Housing News Roundup: September 14, 2015
Seattle Mayor Seeks to Expand Affordable Housing Tax Break Program
Seattle Mayor Ed Murray wants to expand the city’s multifamily tax exemption (MFTE), which provides developers meeting certain criteria with a property tax break for 12 years. It currently requires that 20 percent of housing units developed be reserved for low- and moderate-income residents, which Murray would like to increase to 25 percent. The program also ensures that tenants not pay more than one-third of their income on housing and utilities. However, the program has its critics. In 2012, a review of the program found many violations and led to a change of management and reforms. Nick Licata, a council member critical of the program, said, “I’d rather see the for-profit housing developers contribute through inclusionary zoning and linkage fees than MFTE because those alternatives result in more permanent housing.” It is unclear if Murray will get his wish; the MFTE is set to expire in 2016.
Source: Next City
NYC Uses Data to Tackle Homelessness
The New York City Police Department (NYPD) is using the same data-gathering system to address homelessness as it used to drive down crime in the 1990s. NYPD precinct commanders are now required to inform their superiors about homeless activities like panhandling and encampments. Data from 311 calls regarding homelessness are also being tracked. Many believe the new focus is a sign that the police department plans to add data on homelessness to the Compstat program, which currently only tracks arrests and summonses, but the NYPD says it only plans to pass the data to city agencies focused on alleviating homelessness. Although the homeless population in New York City is holding steady, the number of 311 complaints about homelessness have risen 59 percent since Mayor Bill de Blasio took office at the beginning of 2014, and he has vowed to work on the problem.
Source: New York Daily News
Maps Show Minimum Wage Not Sufficient for Families
New maps created by the Massachusetts Institute of Technology (MIT) shows that in the vast majority of places in the United States, the minimum wage does not support a family. MIT’s Living Wage Calculator determines the difference between what is considered a living wage and the minimum wage in each county. Users can choose three types of household: a single adult, a single parent with one child, or a parent with a nonworking spouse and two children. The data show that in no location in the United States does the minimum wage support a single parent with one child or a parent with a nonworking spouse and two children. For single adults, in only one state does the local minimum wage exceed the cost of living—Washington. Perhaps unsurprisingly, the maps show it is the most difficult for the working class to make ends meet in major metropolitan areas.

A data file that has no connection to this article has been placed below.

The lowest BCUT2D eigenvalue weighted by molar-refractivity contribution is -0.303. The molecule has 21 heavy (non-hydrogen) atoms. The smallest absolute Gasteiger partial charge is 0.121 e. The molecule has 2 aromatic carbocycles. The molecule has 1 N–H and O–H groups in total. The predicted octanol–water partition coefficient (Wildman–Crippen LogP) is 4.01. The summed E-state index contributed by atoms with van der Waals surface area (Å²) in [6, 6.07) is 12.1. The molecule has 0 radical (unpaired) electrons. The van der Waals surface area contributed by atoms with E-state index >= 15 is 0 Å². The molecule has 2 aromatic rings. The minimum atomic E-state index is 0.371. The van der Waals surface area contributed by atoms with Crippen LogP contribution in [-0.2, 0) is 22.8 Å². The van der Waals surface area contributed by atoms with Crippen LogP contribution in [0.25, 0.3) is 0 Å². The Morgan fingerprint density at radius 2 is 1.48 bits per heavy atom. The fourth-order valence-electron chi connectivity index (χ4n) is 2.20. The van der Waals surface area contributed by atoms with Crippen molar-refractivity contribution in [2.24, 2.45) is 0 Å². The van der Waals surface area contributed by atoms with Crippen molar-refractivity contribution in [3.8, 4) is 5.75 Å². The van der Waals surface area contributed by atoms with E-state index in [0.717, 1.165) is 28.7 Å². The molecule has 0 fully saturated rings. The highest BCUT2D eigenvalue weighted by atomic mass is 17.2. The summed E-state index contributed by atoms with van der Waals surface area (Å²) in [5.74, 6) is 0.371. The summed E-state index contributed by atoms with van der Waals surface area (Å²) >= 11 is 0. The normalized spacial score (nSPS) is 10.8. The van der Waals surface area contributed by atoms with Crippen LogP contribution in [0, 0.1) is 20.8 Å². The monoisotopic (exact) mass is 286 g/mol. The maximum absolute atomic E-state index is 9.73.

In New York City, A Paradoxical Relationship Between Luxury Buildings and Shelters
The relationship between luxury and shelter development in New York City sheds light on the paradoxes of housing in the Big Apple. The Zeckendorfs, a family with a long history in real estate development, built 114,000 more square feet in their luxury 15 Central Park West property in exchange for constructing an off-site shelter as part of complying with tax and zoning regulations. The shelter Semiperm is run by the Settlement Housing Fund, houses mothers and children and provides them with up to 5 years to get back on their feet. While the program is sometimes criticized for leading to shelters that built in distant locations devoid of jobs or opportunity, the Zeckendorfs believe that off-site projects are more feasible and that the lower costs of more distant locations enables the shelters to be larger. However, many Semiperm residents feel that it’s precisely the proliferation of luxury buildings is making the city so unaffordable for working-class people in the first place.
Source: The New York Times
Affordable Housing Bond Measure Looks Unlikely for Bay Area
The complexity of executing a bond measure designed to fund affordable housing in Oakland, CA may prevent it from being voted on in Nov. 2016. When California cancelled the redevelopment program in 2012, the state lost around $1 billion in affordable housing funding. The timing was especially difficult for the Bay Area, which had just started to experience an affordable housing shortage. Dan Sawislak, executive director of Resources for Community Development, says “Right now it’s not a question of meeting need. It’s a question of rebuilding the funding mechanism so you can start moving projects along.” While bond measures are believed to be a promising funding tool for both housing and infrastructure projects, questions remain about what agency would administer a bond measure for affordable housing. The Non-Profit Housing Association of Northern California has decided instead to focus on raising funds on the county level in 2016.
Source: Contra Costa Times